This year’s Call of Duty will be led by Sledgehammer Games and seen during World War II, according to media reports VGC understands to be accurate.
Modern Warzone reported this week that Activision’s next shooter, coming out later this year, will be called Call of Duty WW2: Vanguard. This was later confirmed by Eurogamer sources, and VGC can also confirm the report.
It is understood that the Sledgehammer game will look back to the Modern Warfare 2019 engine, ‘IW8’, which also runs Warzone, after last year’s Cold War switched to an upgraded version of Treyarch’s Black Ops 4 technology.
Both Modern Warfare / Warzone and Black Ops Cold War share underlying technology and tools, but otherwise much of the engine used in the Cold War can be traced back to 201
Back to the Modern Warfare engine is likely to be welcomed by players who prefer the look and feel of the 2019 game, especially as it should make switching between Warzone and WW2 Vanguard’s multiplayer mode feel more consistent.
The decision to use the technology is probably partly motivated by the huge popularity of Warzone, which has gathered over 85 million players as of December 2020, according to Activision.
Call of Duty WW2: Vanguard is likely to share weapons and progression with Warzone, as Black Ops Cold War does, but it is unclear how deep the integration with this year’s game will go, due to both scheduling issues and the significant change in timing.
As first reported by VGC, Warzone’s Verdansk map will finally move to its second iteration with a 1980 theme next month, with new locations with a theme around the Black Ops series.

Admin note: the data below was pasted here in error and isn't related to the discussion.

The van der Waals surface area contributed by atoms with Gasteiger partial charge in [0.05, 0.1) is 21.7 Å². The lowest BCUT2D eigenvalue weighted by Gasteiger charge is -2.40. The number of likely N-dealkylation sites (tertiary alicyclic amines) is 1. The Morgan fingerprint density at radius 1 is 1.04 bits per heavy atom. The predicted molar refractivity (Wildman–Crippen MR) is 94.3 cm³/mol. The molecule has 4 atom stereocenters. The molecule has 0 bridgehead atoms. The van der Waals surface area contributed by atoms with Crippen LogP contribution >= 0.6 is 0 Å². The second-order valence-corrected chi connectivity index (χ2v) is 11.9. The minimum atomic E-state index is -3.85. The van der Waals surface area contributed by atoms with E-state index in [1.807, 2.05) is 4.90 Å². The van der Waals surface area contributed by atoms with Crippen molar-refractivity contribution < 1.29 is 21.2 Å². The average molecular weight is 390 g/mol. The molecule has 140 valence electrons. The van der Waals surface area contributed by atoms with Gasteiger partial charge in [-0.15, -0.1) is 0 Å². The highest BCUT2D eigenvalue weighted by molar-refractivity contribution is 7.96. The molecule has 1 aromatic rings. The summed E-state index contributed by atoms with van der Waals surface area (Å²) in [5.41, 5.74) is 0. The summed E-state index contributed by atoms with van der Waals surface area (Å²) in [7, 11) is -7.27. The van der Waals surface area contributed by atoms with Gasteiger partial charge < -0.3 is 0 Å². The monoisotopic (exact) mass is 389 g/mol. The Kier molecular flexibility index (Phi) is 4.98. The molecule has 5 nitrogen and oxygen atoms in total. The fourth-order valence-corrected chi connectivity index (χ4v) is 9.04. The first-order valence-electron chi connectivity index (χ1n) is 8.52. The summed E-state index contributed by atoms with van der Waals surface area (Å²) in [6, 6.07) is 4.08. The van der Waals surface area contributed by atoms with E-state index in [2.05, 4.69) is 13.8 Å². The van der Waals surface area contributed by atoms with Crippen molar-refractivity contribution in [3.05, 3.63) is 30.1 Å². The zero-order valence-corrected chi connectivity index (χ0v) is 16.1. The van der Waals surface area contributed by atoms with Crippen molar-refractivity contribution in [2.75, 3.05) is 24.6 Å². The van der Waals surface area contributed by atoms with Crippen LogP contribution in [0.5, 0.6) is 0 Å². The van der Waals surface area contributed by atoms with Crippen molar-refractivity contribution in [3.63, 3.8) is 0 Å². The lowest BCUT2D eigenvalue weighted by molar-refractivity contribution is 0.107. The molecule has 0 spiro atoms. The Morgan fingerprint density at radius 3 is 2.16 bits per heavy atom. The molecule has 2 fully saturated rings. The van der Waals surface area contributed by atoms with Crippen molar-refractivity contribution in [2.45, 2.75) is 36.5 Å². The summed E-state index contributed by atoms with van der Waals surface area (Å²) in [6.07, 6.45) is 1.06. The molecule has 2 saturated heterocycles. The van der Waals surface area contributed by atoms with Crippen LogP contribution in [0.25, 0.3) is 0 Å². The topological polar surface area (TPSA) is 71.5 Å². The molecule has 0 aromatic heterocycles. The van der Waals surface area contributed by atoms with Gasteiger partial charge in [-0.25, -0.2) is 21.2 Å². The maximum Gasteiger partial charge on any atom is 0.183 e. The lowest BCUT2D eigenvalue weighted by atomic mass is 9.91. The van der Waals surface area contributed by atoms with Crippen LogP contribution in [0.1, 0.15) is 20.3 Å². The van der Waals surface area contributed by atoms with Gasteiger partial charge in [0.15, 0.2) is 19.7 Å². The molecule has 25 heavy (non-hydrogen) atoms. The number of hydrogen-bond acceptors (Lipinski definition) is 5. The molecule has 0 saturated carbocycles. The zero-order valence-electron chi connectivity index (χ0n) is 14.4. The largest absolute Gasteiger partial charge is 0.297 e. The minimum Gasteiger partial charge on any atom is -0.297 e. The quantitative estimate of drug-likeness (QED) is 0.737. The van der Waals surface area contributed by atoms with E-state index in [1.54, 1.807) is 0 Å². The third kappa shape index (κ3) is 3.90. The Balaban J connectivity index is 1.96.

Warzone’s map update has been around for a long time. Originally, the restart of Verdansk in the 1980s was due to more coincidence with the release of Black Ops Cold War in November last year, but several factors led to the launch time slipping all the way into 2021.
With Sledgehammer’s premium games coming out later this year, Warzone is unlikely to see a similar upgrade that coincides with that game until at least 2022, if it decides to have one at all. It’s also very possible that Warzone could skip World War II, when it comes to map updating, and instead focus on coinciding with the 2022 game.
Last year, sources told VGC that Activision did not intend to lower its premium Call of Duty release, which will continue to be created under the leadership of Treyarch, Infinity Ward and Sledgehammer.
Warzone is seen as a third pillar along with Call of Duty Mobile and future full-price releases, which will continue to offer a ‘premium’ package with campaign, multiplayer and Zombies / Spec Ops modes in the future.
Given the huge popularity of the free game, combined with the rich history of the Call of Duty series, it makes sense for Warzone to continually evolve with content from each premium entry, rather than creating a different battle king for each sub-brand.